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Old 11-05-11, 09:52 AM   #1
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Bye Bye Bicycle Chain says Denver's Gates Corp

Now included by "over 150 bike makers."

http://www.denverpost.com/search/ci_19268746
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Old 11-05-11, 10:19 AM   #2
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I guess the number of gears is limited to developement of internally geared rear axles. Are multiple chain rings's designed for belts also on the horizon, or do they already exist?
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Old 11-05-11, 11:51 AM   #3
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Looks like a long uphill battle. They have tried shaft drive as well but still cassettes and chains are with us.
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Old 11-05-11, 12:03 PM   #4
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I think they need to figure out how to put the cassette on the outside of the frame. Taking apart the frame is quite the showstopper in my opinion.
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Old 11-05-11, 12:35 PM   #5
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Going to be a long, long time before they 'take over' but eventually they will have a large market share.
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Old 11-05-11, 12:57 PM   #6
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No, they won't. There is nothing wrong with the internal hub/chain combo: easy to service, cheap to replace, long-lasting, easy to adjust gearing (i.e to replace sprockets/chainrings). You also do not have to worry about the chain tension, skipping and snapping provided you have heavy duty one. What is the advantage of the belt? None of the above. Plus, you have to have a split in the frame. And what happens when the belt snaps? Well, if you missed the oncoming track, you'll be walking home (or riding in the ambulance). And for those who claim that the chains are dirty, the belts are not that clean either. And both of them can be covered with chain guards if one desires. One more thing: the chain''s efficiency is around 98%. I am pretty sure the belt's efficiency is somewhat lower. Did I forget anything?

Oh yes, the only thing that is going for the belt and/or the shaft drive is the Geek Factor (i.e. my bike is different from yours). That's why the company is 100 years old with no significant following. Airless tires also come to mind....

Last edited by rfomenko; 11-05-11 at 01:07 PM.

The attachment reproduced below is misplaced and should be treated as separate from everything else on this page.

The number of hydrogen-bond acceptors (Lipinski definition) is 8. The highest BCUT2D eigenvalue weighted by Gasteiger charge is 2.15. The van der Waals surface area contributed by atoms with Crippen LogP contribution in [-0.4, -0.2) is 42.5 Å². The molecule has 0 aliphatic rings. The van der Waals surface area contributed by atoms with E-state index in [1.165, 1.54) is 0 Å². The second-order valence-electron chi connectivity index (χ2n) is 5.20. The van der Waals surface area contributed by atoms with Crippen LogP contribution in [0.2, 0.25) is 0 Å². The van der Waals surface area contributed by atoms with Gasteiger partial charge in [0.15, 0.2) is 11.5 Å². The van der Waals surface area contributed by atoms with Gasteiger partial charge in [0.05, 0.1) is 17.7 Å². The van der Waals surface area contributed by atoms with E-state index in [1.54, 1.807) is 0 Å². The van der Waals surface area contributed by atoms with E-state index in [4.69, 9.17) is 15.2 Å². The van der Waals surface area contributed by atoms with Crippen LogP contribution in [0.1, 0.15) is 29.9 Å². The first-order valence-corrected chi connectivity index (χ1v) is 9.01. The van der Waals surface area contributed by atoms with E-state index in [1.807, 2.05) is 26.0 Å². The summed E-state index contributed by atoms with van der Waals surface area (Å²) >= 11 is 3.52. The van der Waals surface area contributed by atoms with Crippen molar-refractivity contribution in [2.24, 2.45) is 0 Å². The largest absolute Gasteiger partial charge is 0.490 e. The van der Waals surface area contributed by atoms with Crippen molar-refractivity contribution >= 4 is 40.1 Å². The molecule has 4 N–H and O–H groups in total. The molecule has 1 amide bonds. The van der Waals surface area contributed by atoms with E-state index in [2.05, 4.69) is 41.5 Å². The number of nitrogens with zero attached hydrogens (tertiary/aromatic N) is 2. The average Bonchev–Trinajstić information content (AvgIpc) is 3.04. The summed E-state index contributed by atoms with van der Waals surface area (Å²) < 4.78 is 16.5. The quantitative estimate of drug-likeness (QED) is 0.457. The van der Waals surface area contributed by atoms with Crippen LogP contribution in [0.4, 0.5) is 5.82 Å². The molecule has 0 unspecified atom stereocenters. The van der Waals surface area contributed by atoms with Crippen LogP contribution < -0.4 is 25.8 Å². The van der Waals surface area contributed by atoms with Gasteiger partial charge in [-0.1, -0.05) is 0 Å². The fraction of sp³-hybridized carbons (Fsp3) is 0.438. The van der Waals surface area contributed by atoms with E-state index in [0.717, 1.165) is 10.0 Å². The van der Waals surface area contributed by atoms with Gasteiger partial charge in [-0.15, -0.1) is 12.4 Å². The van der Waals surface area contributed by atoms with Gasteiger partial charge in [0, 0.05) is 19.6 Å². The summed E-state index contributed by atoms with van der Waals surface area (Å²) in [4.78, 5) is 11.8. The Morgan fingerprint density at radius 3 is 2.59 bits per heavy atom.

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Old 11-05-11, 01:02 PM   #7
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Plus chain drive is more efficient than belt drive. Belts have greater mechanical loss and lower power transmission than chain.
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Old 11-05-11, 01:03 PM   #8
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So, has anyone really ever noticed this "subtle lag in chain engagement" to be a problem? Or is your chain really so noisy as to distract you from enjoying your ride?
Really, I think they better come up with some better talking points.
For one thing, it's only suitable for OEM applications. Aftermarket conversions are pretty much out of the question without extensive frame modifications, and as big a fan as I am of modern gearhubs, I just don't see them taking over the entire market any time soon either.
Sorry Gates, I give this one a pass.
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Old 11-05-11, 01:20 PM   #9
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They can't come up with "better talking points" because there are none from the engineering perspective. So they come up with this nonsense. The truth is that the only one reason for them to exist is that their customers can explain to the rest of us what a great piece of grossly overpriced but inferior technology they are "lucky" to possess
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Old 11-05-11, 01:21 PM   #10
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So, has anyone really ever noticed this "subtle lag in chain engagement" to be a problem? Or is your chain really so noisy as to distract you from enjoying your ride?
Really, I think they better come up with some better talking points.
For one thing, it's only suitable for OEM applications. Aftermarket conversions are pretty much out of the question without extensive frame modifications, and as big a fan as I am of modern gearhubs, I just don't see them taking over the entire market any time soon either.
Sorry Gates, I give this one a pass.
Yeah, right . . . subtle lag in chain engagement. Sure. With ya on that, Dan, he's full of it. (Kinda like SOME of the stuff Grant Petersen rants about.)

Chain noise? Lets me know I need to adjust derailleurs. . . SUCH a HARD job, twist an adjuster a quarter-turn. . . .